Chem 105a Week 3 notes
Chem 105a Week 3 notes CHEM 105A
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This 2 page Class Notes was uploaded by Emma Morrissey on Saturday September 10, 2016. The Class Notes belongs to CHEM 105A at University of Southern California taught by Thomas Michael Bertolini in Fall 2016. Since its upload, it has received 12 views. For similar materials see General Chemistry in Chemistry at University of Southern California.
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Date Created: 09/10/16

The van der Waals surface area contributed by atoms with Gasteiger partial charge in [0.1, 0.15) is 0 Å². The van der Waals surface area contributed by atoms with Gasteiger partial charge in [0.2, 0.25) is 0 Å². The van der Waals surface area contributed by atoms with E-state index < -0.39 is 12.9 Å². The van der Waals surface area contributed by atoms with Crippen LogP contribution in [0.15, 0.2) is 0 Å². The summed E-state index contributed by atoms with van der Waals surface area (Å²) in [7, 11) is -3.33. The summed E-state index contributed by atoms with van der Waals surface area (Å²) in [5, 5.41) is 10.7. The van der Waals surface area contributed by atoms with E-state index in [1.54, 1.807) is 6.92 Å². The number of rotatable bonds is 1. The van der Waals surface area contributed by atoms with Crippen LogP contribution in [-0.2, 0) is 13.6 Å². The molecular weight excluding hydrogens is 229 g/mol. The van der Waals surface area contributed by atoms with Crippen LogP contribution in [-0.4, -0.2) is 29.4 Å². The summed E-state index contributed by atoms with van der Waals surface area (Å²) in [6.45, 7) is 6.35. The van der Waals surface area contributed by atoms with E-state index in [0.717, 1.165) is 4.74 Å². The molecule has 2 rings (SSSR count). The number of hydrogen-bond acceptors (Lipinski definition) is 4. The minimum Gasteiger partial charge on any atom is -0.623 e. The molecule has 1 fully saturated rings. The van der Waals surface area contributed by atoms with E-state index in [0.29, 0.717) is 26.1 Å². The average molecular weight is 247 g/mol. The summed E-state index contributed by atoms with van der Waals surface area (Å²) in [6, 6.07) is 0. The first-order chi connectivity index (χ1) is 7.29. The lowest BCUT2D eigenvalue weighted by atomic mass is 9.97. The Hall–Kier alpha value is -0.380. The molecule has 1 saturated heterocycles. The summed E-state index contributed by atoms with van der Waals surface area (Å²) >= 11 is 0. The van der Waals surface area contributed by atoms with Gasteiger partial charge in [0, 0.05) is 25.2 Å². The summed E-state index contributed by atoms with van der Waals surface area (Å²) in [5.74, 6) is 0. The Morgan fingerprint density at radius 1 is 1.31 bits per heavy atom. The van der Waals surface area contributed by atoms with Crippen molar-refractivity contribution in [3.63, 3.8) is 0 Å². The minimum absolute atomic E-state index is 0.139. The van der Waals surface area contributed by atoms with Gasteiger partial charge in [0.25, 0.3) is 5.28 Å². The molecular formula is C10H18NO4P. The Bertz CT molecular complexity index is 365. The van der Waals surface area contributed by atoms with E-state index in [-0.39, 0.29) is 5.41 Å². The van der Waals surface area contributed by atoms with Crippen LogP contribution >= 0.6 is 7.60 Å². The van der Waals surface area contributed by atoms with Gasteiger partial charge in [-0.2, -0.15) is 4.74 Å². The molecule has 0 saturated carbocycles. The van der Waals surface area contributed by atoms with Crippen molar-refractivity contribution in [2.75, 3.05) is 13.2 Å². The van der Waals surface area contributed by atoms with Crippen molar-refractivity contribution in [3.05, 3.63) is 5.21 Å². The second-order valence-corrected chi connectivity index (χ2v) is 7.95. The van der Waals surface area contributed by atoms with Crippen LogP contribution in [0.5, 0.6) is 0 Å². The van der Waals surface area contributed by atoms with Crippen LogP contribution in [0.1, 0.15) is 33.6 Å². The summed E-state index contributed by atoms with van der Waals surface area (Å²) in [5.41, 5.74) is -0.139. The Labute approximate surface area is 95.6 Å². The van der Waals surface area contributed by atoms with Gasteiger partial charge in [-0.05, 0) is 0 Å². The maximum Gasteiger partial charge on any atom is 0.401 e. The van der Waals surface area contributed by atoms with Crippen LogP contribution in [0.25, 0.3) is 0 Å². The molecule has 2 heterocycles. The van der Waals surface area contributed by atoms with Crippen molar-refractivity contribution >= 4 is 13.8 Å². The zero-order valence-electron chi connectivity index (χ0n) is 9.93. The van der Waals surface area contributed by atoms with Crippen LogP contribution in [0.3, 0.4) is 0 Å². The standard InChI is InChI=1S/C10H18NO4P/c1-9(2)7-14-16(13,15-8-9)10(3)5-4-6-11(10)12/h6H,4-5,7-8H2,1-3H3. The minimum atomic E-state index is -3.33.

● Naming Acids ○ What are acids? ■ Substances that ionize (separate into charged particles) in water to produce H+ ions that act as protons ■ Aqueous (aq) means that the substance is dissolved in water ■ Note that just because something is dissolved, that does not mean that it is is ionized-- for example, sugar can be aqueous, but it does not form ions ○ We name acids depending on whether or not the anion, or the negatively charged ion, contains oxygen ■ If it does NOT contain oxygen ● Hydro(anion root)ic acid ● HBr= Hydrobromic ccid ● HF=Hydrofluoric acid ● HCl=Hydrochloric acid ■ If it DOES contain oxygen (polyatomic Ions) it is called an oxyacid ● ATE-IC / ITE-OUS ● If the anion ends in -ate, the acid’s name ends in -ic ○ H3PO4=phosphoric acid ○ HNO3=nitric acid ○ H2SO4=sulfuric acid ● If the anion ends in -ite, the acid ends in -ous ○ H3PO3=phosphoro us acid ○ HNO2=nitrous acid ○ H2SO3=sulfurous acid ● Molar Mass ○ The mass of one mole of a specific compound (g/mol) ○ The sum of the atomic masses ■ H2O: 2(1.01 g/mol)+ 1(16.00 g/mol) = 18.02 g/mol ● Mass percent mass of element in one mole of the compound ○ molar mass of the compound ○ Used to describe the composition of a compound ● Formulas ○ Empirical Formula ■ The simplest formula with correct “reduced” ratio of atoms ○ Molecular Formula ■ Denotes the actual number of atoms of elements in each molecule ○ (Empirical Formula)(N) = Molecular Formula, where N is a positive integer ○ All ionic formulas are empirical ■ NaF, CaF2 ● Combustion Analysis ○ Mass percent is determined experimentally by combustion analysis ○ A pure compound sample is weighed, heated using O2, breaking bonds and causing the sample to form oxides which are then weighed ■ Carbon becomes carbon dioxide ■ Hydrogen becomes Dihydrogen monoxide (water) ■ Sulfur becomes sulfur trioxide ■ Nitrogen becomes nitrogen dioxide ● Chemical Equations ○ Balanced chemical equations can tell you ■ Reactants ■ Products ■ Physical states of each ■ Number of molecules ■ Number of moles ■ Mass ○ Equations must be balanced in order to account for the Law of Conservation of Mass ○ The formulas never change, only the amount of compounds ■ Only change the “coefficient” of each compound, NOT the ratio of elements within the compound ○ Tips ■ Make a chart of each element and the total amount on each side ■ Work with complex compounds first and then deal with single elements or simpler compounds last ■ Keep polyatomic ions together if possible ● IE if there is an acetate ion on each side, consider the ion as a single term instead of Hydrogen, Carbon and Oxygen
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